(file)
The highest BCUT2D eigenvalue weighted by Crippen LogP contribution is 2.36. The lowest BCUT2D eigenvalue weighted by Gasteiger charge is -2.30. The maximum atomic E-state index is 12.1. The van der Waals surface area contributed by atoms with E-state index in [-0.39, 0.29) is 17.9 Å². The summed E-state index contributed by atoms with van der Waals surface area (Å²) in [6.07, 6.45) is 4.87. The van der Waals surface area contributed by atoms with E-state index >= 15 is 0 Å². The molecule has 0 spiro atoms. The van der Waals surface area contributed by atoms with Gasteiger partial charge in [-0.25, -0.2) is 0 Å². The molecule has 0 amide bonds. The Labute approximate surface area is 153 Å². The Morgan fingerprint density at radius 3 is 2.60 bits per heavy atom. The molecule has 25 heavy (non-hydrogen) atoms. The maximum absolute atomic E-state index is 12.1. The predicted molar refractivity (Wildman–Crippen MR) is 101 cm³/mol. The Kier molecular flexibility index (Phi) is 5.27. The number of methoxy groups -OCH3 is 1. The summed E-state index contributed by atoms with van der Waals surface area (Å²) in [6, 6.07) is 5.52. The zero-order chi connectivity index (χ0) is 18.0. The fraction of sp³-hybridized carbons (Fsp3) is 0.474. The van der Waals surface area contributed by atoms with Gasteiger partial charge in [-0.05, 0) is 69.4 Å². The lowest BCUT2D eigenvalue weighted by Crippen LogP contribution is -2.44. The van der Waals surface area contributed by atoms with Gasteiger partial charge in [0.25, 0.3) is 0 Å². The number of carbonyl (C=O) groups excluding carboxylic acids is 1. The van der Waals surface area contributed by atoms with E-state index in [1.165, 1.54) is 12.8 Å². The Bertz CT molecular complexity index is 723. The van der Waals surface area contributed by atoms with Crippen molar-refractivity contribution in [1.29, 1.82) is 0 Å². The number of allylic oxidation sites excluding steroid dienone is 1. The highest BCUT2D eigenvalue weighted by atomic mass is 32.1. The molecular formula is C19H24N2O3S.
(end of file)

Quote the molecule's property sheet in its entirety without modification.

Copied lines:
The highest BCUT2D eigenvalue weighted by Crippen LogP contribution is 2.36. The lowest BCUT2D eigenvalue weighted by Gasteiger charge is -2.30. The maximum atomic E-state index is 12.1. The van der Waals surface area contributed by atoms with E-state index in [-0.39, 0.29) is 17.9 Å². The summed E-state index contributed by atoms with van der Waals surface area (Å²) in [6.07, 6.45) is 4.87. The van der Waals surface area contributed by atoms with E-state index >= 15 is 0 Å². The molecule has 0 spiro atoms. The van der Waals surface area contributed by atoms with Gasteiger partial charge in [-0.25, -0.2) is 0 Å². The molecule has 0 amide bonds. The Labute approximate surface area is 153 Å². The Morgan fingerprint density at radius 3 is 2.60 bits per heavy atom. The molecule has 25 heavy (non-hydrogen) atoms. The maximum absolute atomic E-state index is 12.1. The predicted molar refractivity (Wildman–Crippen MR) is 101 cm³/mol. The Kier molecular flexibility index (Phi) is 5.27. The number of methoxy groups -OCH3 is 1. The summed E-state index contributed by atoms with van der Waals surface area (Å²) in [6, 6.07) is 5.52. The zero-order chi connectivity index (χ0) is 18.0. The fraction of sp³-hybridized carbons (Fsp3) is 0.474. The van der Waals surface area contributed by atoms with Gasteiger partial charge in [-0.05, 0) is 69.4 Å². The lowest BCUT2D eigenvalue weighted by Crippen LogP contribution is -2.44. The van der Waals surface area contributed by atoms with Gasteiger partial charge in [0.25, 0.3) is 0 Å². The number of carbonyl (C=O) groups excluding carboxylic acids is 1. The van der Waals surface area contributed by atoms with E-state index in [1.165, 1.54) is 12.8 Å². The Bertz CT molecular complexity index is 723. The van der Waals surface area contributed by atoms with Crippen molar-refractivity contribution in [1.29, 1.82) is 0 Å². The number of allylic oxidation sites excluding steroid dienone is 1. The highest BCUT2D eigenvalue weighted by atomic mass is 32.1. The molecular formula is C19H24N2O3S.